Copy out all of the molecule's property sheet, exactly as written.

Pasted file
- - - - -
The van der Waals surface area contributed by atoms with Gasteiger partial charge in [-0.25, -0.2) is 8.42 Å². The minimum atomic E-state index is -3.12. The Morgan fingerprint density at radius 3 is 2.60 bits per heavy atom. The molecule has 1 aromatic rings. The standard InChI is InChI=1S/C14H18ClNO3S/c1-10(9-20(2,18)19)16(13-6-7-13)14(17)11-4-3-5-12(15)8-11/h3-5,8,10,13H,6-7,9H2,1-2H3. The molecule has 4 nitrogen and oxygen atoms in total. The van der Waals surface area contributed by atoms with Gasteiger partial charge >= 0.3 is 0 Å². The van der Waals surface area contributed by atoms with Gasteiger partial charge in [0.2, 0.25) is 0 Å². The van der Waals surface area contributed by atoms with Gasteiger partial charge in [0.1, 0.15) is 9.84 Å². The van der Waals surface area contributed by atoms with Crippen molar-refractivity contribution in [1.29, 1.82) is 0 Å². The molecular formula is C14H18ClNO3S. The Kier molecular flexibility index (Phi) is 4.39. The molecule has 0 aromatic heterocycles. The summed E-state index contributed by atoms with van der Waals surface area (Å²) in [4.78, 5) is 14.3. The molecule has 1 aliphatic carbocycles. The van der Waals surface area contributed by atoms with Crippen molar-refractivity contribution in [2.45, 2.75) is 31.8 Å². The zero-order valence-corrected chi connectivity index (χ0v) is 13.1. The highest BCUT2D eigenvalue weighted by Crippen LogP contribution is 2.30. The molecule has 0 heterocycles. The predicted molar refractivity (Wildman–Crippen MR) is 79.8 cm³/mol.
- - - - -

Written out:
The van der Waals surface area contributed by atoms with Gasteiger partial charge in [-0.25, -0.2) is 8.42 Å². The minimum atomic E-state index is -3.12. The Morgan fingerprint density at radius 3 is 2.60 bits per heavy atom. The molecule has 1 aromatic rings. The standard InChI is InChI=1S/C14H18ClNO3S/c1-10(9-20(2,18)19)16(13-6-7-13)14(17)11-4-3-5-12(15)8-11/h3-5,8,10,13H,6-7,9H2,1-2H3. The molecule has 4 nitrogen and oxygen atoms in total. The van der Waals surface area contributed by atoms with Gasteiger partial charge >= 0.3 is 0 Å². The van der Waals surface area contributed by atoms with Gasteiger partial charge in [0.2, 0.25) is 0 Å². The van der Waals surface area contributed by atoms with Gasteiger partial charge in [0.1, 0.15) is 9.84 Å². The van der Waals surface area contributed by atoms with Crippen molar-refractivity contribution in [1.29, 1.82) is 0 Å². The molecular formula is C14H18ClNO3S. The Kier molecular flexibility index (Phi) is 4.39. The molecule has 0 aromatic heterocycles. The summed E-state index contributed by atoms with van der Waals surface area (Å²) in [4.78, 5) is 14.3. The molecule has 1 aliphatic carbocycles. The van der Waals surface area contributed by atoms with Crippen molar-refractivity contribution in [2.45, 2.75) is 31.8 Å². The zero-order valence-corrected chi connectivity index (χ0v) is 13.1. The highest BCUT2D eigenvalue weighted by Crippen LogP contribution is 2.30. The molecule has 0 heterocycles. The predicted molar refractivity (Wildman–Crippen MR) is 79.8 cm³/mol.